This was published under the 2010 to 2015 Conservative and Liberal Democrat coalition government
There is a rich history of racial diversity in the Armed Forces of the British Crown which can be traced back over several centuries.
To mark Black History Month we will be profiling members of the UK Armed Forces from countries across the world on the ‘We Were There’ Tumblr page.
The largest contingent of military forces outside of the UK came from India. The Indian Army started life in the 17th century when the East India Company recruited local personnel to guard its interests, although formed units were not organised until the mid-18th century. It recruited throughout the sub-continent, mainly in the south and coastal regions where the earliest European interests were located.
Gradually, it expanded its recruitment base to include Gurkhas from Nepal (which was never actually part of the British Empire) from 1815 and later men from the Punjab and other parts of northern India. Not all service was in the home country; between 1860 and 1914, for example, Indian regiments served in China (1860), Abyssinia (1868) and Somaliland (1903).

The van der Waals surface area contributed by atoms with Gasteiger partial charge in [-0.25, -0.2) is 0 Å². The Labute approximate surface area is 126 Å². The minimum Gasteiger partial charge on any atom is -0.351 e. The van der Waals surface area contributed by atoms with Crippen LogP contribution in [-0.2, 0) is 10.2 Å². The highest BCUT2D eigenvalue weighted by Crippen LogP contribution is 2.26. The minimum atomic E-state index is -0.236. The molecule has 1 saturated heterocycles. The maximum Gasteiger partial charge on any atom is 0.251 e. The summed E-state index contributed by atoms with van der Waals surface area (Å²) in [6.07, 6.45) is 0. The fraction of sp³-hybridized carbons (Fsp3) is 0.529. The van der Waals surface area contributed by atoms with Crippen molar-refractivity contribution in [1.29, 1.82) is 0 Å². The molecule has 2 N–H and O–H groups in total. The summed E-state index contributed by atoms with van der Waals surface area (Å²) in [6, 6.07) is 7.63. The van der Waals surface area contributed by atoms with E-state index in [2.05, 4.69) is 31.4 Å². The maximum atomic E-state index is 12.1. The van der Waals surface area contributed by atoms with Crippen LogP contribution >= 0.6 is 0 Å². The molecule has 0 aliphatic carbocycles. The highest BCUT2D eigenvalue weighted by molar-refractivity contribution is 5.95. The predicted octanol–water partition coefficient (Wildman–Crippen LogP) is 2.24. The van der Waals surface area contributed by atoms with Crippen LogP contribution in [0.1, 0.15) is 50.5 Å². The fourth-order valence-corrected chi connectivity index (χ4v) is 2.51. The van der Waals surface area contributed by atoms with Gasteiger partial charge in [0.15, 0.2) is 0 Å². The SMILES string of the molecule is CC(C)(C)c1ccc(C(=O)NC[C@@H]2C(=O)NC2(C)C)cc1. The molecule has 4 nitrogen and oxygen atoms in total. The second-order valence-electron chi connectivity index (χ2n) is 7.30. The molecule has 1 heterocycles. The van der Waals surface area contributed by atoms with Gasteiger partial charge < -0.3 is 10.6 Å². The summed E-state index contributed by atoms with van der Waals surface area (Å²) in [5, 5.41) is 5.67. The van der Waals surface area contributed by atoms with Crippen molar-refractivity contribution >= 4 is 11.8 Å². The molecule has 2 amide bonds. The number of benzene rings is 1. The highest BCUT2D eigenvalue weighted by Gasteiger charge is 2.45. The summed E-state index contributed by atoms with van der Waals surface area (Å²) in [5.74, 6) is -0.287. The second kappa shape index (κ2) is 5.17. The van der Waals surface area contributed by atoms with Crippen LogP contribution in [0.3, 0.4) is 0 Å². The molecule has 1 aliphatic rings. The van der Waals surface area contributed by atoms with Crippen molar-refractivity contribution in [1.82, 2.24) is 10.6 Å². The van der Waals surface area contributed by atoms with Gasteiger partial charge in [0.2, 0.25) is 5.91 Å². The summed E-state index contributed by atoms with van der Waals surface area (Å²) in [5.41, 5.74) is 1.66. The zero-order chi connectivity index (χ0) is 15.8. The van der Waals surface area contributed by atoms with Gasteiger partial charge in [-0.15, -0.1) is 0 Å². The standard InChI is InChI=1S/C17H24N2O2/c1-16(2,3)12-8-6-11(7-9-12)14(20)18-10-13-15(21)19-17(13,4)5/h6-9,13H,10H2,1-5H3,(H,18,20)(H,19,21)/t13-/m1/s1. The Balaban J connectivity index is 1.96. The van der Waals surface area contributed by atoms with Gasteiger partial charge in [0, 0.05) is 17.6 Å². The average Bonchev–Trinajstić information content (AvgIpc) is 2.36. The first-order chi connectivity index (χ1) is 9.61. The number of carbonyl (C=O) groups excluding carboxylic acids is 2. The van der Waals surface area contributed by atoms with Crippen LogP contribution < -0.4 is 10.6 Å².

Recruitment took place throughout the Empire, including China, East and West Africa, and the West Indies. Most recruits enlisted into local defence forces, although a few, such as the West India Regiment, existed for overseas service.
The Royal Navy has long been an ethnically diverse force. Throughout the 18th and 19th centuries, as Britain’s empire grew to cover a quarter of the globe, the Navy employed men from all over the world.
Until 1853, recruitment was the responsibility of the captains of individual ships. The Navy relied heavily on the Merchant Navy, which employed mixed race crews, for its manpower. At the Battle of Trafalgar, HMS Victory carried 71 men of foreign nationality.